USOC Media Summit

Sochi notes: Women’s hockey tourney has an interesting format

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Hey, have you missed me? You didn’t even notice I was gone, did you. Sigh. Well, I’ve been in Sochi for a few days now. I’ll be here until the end of the Olympics, which will culminate with the men’s gold-medal game on Feb. 23. I’m hoping I can pop in here from time to time and share a few offhand thoughts on the hockey, and just being in Russia. Otherwise I’ll be writing stories that appear on both PHT and NBCOlympics.com, or in some cases just NBCOlympics.com.

OK, onto my first list of notes:

—- Full disclosure: I’d never covered international women’s hockey until I came to Sochi, and I hadn’t really followed it since the 2010 Games in Vancouver. Like most hockey fans, I knew the basics – Canada and the United States are really good, everyone else is trying to catch up – but it’s not easy to parachute in (figuratively speaking; they have an airport and everything here) and start asking questions. Not good ones, at least. Fortunately, the American and Canadian players/coaches/management have all been super friendly and open during the media availabilities I’ve attended. I guess they know it’s important to promote their sport during the Olympics, which is really the only time there’s a significant media contingent on hand to cover it.

—- They’ve got an interesting format to the women’s tourney this year. In the preliminary round, the top four ranked teams — Canada, U.S., Switzerland, and Finland – will play each other – and the bottom four teams – Sweden, Japan, Russia, and Germany – will play each other. After that, the top two teams from the first group (probably the U.S. and Canada) will advance to the semis while the bottom two teams from the first group will play off against the top two teams from the second group for the other two spots in the semis. Got it? Good. A couple of reasons I figure they’re doing this. 1. They want to guarantee at least one game between Canada and the U.S. 2. They don’t want the blowouts we saw in 2010, like Canada 18, Slovakia 0 or the U.S. 13, Russia 0. Blowouts aren’t fun to watch, and they only shine a spotlight on the disparity between the top and bottom teams. I believe there’s genuine concern that women’s hockey will be removed from the Olympics if the rest of the world doesn’t start catching up to the two powerhouses.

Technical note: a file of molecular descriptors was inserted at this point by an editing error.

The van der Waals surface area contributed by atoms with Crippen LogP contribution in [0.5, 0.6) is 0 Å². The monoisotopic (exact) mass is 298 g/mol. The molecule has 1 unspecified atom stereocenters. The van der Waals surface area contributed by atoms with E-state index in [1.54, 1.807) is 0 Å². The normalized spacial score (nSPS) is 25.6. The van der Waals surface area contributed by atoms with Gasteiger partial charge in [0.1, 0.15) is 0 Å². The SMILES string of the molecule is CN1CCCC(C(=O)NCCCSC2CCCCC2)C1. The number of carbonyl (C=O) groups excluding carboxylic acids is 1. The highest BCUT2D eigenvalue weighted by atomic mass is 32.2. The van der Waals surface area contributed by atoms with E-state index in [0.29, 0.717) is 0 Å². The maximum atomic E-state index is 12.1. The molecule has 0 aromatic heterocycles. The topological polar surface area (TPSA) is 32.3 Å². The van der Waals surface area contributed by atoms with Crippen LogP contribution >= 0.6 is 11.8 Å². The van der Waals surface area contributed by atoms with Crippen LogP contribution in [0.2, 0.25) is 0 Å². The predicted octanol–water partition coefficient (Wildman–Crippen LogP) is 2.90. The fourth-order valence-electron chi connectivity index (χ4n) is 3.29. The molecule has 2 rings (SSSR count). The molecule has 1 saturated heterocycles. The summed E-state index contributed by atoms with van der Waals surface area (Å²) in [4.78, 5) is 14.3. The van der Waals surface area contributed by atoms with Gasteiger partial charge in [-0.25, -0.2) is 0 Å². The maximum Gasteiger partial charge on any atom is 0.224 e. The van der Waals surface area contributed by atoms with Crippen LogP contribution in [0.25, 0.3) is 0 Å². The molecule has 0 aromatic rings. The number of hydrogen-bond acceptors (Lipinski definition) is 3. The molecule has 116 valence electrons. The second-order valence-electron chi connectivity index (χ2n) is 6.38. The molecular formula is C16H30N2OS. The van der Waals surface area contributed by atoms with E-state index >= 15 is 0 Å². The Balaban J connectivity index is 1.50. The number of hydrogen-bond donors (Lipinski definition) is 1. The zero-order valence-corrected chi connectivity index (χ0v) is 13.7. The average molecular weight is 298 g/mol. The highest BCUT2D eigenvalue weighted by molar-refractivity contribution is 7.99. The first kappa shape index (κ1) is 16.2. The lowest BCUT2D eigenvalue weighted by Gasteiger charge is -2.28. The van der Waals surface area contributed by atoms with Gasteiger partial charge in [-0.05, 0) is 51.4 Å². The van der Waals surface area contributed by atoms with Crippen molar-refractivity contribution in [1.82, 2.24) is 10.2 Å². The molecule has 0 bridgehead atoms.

—- I watched the U.S. and German women scrimmage earlier this week, and the disparity was vast. You could see it right off the bat in the warm-ups. On one side, the Americans were ripping shots crossbar and in; on the other, the Germans were — and I’m not trying to be mean here — basically floating theirs. They didn’t keep score in the scrimmage, but I can tell you it wasn’t close and the Americans ended with a really high Corsi rating.

—- I don’t want to say U.S. star Amanda Kessel (sister of Phil) waffled when asked if she was back to game shape after skipping the pre-Olympic tour to manage an injured hip (which required surgery in 2012), but she definitely didn’t give a resounding yes. “Getting there” was how she put it. “Decent.” She did look pretty good in the scrimmage though, and coach Katey Stone said later she was “100 percent.”